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Apr 10, 2019

Blankfein quips from sidelines as U.S. bank CEOs grilled by lawmakers

Jamie Dimon Says Financial Crisis Made Banks Safer

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A decade after the financial crisis, the chiefs of the largest U.S. banks faced a grilling from lawmakers on everything from income inequality to their ties to politically controversial industries.

The spectacle was enough to bring Lloyd Blankfein, who stepped down as chief executive officer of Goldman Sachs Group Inc. (GS.N) last year, off the sidelines.

With lawmakers on the House Financial Services Committee each getting five minutes to question the seven CEOs, the bank executives were consistently cut off when trying to give answers to the barrage of quick and often unconnected questions. The topics have spanned the political and banking spectrum, as ranking member Patrick McHenry called the gathering “a hearing in search of a headline.”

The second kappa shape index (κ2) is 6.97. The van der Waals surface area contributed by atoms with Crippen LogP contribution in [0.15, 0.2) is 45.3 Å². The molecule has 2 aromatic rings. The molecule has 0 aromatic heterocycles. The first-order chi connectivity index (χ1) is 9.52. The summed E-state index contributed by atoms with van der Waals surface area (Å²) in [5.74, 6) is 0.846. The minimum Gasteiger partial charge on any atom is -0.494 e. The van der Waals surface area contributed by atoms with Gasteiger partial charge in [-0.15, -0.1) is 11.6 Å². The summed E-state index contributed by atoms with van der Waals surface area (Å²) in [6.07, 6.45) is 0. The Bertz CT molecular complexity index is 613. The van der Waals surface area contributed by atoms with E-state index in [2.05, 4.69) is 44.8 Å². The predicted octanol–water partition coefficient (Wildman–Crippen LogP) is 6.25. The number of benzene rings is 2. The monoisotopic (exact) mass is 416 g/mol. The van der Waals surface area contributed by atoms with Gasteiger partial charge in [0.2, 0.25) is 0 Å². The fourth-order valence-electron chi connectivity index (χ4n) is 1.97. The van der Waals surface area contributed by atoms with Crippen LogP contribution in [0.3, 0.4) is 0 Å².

JPMorgan Chase & Co. (JPM.N) CEO Jamie Dimon said his bank would consider developing a firm policy on dealing with gun manufacturers and supporting reform to overdraft fees. State Street Corp. CEO Ron O’Hanley called cyber risk a “clear and present danger” that will require cooperation among banks and regulators.

But the proceedings so far didn’t result in any meaningful calls for new legislation or pledges of change at the banks. The lenders discussed their ongoing efforts to improve diversity among their top ranks, policies on whether consumers can take them to court instead of arbitration, and their stances on dealing with industries like gunmakers and coal miners.

Shares of three of the seven banks involved in the hearing fell slightly as of 11:11 a.m. in New York, while the broader S&P 500 Index rose.